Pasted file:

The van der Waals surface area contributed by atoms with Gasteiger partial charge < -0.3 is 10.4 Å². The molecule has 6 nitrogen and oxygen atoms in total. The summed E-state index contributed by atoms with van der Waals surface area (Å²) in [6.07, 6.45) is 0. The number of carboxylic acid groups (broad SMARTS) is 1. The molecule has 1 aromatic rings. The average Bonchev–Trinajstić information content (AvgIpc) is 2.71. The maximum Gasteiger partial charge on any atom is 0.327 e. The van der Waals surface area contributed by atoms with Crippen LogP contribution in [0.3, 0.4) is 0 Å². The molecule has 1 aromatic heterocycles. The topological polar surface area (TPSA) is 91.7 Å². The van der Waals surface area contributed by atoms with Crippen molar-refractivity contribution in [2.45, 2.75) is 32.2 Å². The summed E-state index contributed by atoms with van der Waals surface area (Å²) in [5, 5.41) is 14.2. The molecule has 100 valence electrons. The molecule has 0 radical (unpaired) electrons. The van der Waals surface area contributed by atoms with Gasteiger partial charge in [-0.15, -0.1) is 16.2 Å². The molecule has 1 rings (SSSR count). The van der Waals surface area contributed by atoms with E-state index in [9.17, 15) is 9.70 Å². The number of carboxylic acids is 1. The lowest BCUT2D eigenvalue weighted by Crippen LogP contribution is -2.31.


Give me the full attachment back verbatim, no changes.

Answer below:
The van der Waals surface area contributed by atoms with Gasteiger partial charge < -0.3 is 10.4 Å². The molecule has 6 nitrogen and oxygen atoms in total. The summed E-state index contributed by atoms with van der Waals surface area (Å²) in [6.07, 6.45) is 0. The number of carboxylic acid groups (broad SMARTS) is 1. The molecule has 1 aromatic rings. The average Bonchev–Trinajstić information content (AvgIpc) is 2.71. The maximum Gasteiger partial charge on any atom is 0.327 e. The van der Waals surface area contributed by atoms with Crippen LogP contribution in [0.3, 0.4) is 0 Å². The molecule has 1 aromatic heterocycles. The topological polar surface area (TPSA) is 91.7 Å². The van der Waals surface area contributed by atoms with Crippen molar-refractivity contribution in [2.45, 2.75) is 32.2 Å². The summed E-state index contributed by atoms with van der Waals surface area (Å²) in [5, 5.41) is 14.2. The molecule has 100 valence electrons. The molecule has 0 radical (unpaired) electrons. The van der Waals surface area contributed by atoms with Gasteiger partial charge in [-0.15, -0.1) is 16.2 Å². The molecule has 1 rings (SSSR count). The van der Waals surface area contributed by atoms with E-state index in [9.17, 15) is 9.70 Å². The number of carboxylic acids is 1. The lowest BCUT2D eigenvalue weighted by Crippen LogP contribution is -2.31.